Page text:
As is well known, the universal covering space of the punctured complex plane is the complex plane itself, and the cover is given by the exponential map.

In a sense, this shows that the logarithm has the worst monodromy possible, given that it has only one singularity in the complex plane. Hence we can easily visualise the covering map as given by the Riemann surface corresponding to *log* (given by analytic continuation, say).

Seeing how fundamental the exponential and logarithm are, I was wondering how come I don't know of anything about the case when two points are removed from the complex plane.

**My main question is as follows:** how can I find a function whose monodromy corresponds to the universal cover of the twice punctured complex plane (say ℂ∖{0,1}), in the same way as the monodromy of *log* corresponds to the universal cover of the punctured plane.

For example, one might want to try *f*(*z*) = *log*(*z*) + *log*(*z*-1) but the corresponding Riemann surface is easily seen to have an abelian group of deck transformations, when it should be F_{2}.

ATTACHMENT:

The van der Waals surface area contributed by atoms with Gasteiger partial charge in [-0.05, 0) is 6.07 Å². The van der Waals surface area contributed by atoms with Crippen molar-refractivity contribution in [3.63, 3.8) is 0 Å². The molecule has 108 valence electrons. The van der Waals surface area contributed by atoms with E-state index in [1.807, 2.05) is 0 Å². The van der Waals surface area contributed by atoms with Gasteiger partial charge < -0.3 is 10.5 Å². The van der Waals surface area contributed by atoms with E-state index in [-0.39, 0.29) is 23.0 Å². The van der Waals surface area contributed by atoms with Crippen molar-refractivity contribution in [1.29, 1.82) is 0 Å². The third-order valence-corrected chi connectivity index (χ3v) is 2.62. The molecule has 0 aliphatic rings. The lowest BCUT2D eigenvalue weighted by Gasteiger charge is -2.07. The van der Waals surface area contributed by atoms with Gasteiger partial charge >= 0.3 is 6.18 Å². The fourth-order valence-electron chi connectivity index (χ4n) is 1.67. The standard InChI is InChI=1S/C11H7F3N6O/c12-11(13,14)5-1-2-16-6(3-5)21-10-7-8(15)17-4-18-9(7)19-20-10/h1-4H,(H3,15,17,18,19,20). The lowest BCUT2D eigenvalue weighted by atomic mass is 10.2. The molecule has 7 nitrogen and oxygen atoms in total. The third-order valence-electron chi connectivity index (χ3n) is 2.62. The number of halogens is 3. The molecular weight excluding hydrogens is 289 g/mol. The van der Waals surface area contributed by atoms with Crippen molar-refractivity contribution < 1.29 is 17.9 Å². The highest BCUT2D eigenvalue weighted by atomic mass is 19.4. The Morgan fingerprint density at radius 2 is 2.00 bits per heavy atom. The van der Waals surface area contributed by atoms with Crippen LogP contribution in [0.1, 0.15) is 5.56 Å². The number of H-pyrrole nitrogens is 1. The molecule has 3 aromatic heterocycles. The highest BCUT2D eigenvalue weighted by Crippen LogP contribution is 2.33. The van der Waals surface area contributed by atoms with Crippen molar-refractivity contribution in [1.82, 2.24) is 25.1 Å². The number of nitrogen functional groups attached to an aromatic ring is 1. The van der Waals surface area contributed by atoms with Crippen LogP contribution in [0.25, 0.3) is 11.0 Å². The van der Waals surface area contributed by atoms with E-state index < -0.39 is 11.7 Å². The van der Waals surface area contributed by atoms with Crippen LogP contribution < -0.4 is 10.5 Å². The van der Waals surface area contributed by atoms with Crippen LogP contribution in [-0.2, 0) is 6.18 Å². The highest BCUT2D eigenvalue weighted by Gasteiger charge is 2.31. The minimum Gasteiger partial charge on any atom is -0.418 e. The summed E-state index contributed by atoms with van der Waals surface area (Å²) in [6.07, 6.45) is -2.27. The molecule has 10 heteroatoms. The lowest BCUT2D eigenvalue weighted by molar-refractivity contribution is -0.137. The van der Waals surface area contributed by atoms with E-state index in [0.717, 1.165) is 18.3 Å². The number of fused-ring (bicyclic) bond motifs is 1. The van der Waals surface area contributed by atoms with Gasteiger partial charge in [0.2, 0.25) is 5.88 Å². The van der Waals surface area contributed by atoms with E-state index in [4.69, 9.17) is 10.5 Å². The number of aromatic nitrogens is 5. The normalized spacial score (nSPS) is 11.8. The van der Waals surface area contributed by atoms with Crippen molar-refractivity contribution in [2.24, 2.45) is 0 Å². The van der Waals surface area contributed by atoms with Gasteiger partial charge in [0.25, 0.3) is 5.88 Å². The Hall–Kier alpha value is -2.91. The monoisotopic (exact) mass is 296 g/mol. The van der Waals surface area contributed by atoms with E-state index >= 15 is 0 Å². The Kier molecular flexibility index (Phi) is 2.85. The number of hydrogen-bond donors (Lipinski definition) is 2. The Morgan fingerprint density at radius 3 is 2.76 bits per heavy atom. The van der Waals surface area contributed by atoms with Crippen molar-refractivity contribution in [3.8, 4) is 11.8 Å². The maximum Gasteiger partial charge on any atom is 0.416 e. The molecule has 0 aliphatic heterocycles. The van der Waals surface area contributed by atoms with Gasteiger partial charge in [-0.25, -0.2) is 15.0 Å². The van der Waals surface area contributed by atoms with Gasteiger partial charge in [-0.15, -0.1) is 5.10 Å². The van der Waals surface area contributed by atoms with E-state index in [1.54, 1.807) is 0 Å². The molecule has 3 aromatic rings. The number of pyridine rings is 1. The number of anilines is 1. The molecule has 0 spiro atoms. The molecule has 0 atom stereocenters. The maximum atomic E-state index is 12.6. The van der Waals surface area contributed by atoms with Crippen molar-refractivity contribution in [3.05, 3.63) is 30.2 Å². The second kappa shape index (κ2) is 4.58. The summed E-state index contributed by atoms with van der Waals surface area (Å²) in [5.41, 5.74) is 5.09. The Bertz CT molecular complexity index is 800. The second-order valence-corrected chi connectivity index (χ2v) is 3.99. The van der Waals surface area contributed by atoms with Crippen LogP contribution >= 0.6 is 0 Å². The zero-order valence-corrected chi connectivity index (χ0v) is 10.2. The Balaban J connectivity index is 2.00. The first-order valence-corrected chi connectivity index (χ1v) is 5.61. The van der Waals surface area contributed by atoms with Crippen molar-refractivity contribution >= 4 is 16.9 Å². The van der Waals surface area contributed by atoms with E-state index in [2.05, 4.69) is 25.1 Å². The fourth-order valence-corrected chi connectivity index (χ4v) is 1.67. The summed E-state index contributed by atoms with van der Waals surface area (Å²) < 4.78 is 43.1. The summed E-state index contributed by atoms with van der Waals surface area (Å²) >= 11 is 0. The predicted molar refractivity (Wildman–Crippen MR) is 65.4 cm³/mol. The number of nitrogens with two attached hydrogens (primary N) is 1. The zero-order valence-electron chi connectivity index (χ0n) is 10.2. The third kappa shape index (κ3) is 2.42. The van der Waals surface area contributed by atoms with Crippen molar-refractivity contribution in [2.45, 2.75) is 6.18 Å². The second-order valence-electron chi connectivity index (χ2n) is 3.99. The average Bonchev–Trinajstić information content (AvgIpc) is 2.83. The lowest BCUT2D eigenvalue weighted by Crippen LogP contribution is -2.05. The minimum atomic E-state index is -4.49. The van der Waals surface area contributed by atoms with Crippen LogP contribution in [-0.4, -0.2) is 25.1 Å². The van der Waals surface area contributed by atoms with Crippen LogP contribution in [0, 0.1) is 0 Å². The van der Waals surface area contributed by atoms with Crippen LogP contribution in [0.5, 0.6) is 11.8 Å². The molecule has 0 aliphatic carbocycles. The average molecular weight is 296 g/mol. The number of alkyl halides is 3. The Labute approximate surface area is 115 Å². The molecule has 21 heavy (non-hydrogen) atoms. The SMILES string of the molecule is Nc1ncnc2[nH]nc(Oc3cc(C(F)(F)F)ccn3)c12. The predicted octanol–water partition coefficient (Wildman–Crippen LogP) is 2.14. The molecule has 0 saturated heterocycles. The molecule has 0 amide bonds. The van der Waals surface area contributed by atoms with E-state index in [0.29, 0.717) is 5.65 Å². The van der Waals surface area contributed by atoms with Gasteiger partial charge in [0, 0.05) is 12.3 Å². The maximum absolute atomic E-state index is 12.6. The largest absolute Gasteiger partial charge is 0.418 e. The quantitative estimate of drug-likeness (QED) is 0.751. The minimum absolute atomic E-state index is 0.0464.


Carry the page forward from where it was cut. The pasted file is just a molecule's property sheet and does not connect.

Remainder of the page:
The most help so far has been looking about the Riemann-Hilbert problem; it is possible to write down a linear ordinary differential equation of order 2 that has the required monodromy group.

Only trouble is that this does not show how to explicitly do it: I started with a faithful representation of the fundamental group (of the twice punctured complex plane) in GL(2,ℂ) (in fact corresponding matrices in SL(2,ℤ) are easy to produce), but the calculations quickly got out of hand.

My number one hope would be something involving the hypergeometric function _{2}F_{1} seeing as this solves in general second order linear differential equations with 3 regular singular points (for _{2}F_{1} the singular points are 0, 1 and ∞, but we can move this with Möbius transformations), but I was really hoping for something much more explicit, especially seeing as a lot of parameters seem to not produce the correct monodromy. Especially knowing that even though the differential equation has the correct monodromy, the solutions might not.

I'd be happy to hear about any information anyone has relating to analytical descriptions of this universal cover, I was quite surprised to see how little there is written about it.

Bonus points for anything that also works for more points removed, but seeing how complicated this seems to be for only two removed points, I'm not hoping much (knowing that starting with 3 singular points (+∞), many complicated phenomena appear).